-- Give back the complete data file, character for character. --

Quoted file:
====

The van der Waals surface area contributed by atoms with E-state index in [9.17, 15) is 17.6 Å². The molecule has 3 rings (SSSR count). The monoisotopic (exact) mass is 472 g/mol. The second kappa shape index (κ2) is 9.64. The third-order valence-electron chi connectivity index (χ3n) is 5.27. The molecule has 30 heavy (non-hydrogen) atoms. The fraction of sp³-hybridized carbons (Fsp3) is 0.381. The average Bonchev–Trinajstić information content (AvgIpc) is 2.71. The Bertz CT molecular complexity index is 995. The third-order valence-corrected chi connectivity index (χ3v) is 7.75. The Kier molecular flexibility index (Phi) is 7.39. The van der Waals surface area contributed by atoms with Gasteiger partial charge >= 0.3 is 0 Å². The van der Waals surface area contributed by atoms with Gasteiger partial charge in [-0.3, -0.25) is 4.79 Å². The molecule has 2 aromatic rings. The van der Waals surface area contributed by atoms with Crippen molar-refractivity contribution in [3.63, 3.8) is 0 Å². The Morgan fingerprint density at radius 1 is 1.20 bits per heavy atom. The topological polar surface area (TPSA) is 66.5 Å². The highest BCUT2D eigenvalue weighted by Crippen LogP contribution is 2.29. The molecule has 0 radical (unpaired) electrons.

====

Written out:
The van der Waals surface area contributed by atoms with E-state index in [9.17, 15) is 17.6 Å². The molecule has 3 rings (SSSR count). The monoisotopic (exact) mass is 472 g/mol. The second kappa shape index (κ2) is 9.64. The third-order valence-electron chi connectivity index (χ3n) is 5.27. The molecule has 30 heavy (non-hydrogen) atoms. The fraction of sp³-hybridized carbons (Fsp3) is 0.381. The average Bonchev–Trinajstić information content (AvgIpc) is 2.71. The Bertz CT molecular complexity index is 995. The third-order valence-corrected chi connectivity index (χ3v) is 7.75. The Kier molecular flexibility index (Phi) is 7.39. The van der Waals surface area contributed by atoms with Gasteiger partial charge >= 0.3 is 0 Å². The van der Waals surface area contributed by atoms with Gasteiger partial charge in [-0.3, -0.25) is 4.79 Å². The molecule has 2 aromatic rings. The van der Waals surface area contributed by atoms with Crippen molar-refractivity contribution in [3.63, 3.8) is 0 Å². The Morgan fingerprint density at radius 1 is 1.20 bits per heavy atom. The topological polar surface area (TPSA) is 66.5 Å². The highest BCUT2D eigenvalue weighted by Crippen LogP contribution is 2.29. The molecule has 0 radical (unpaired) electrons.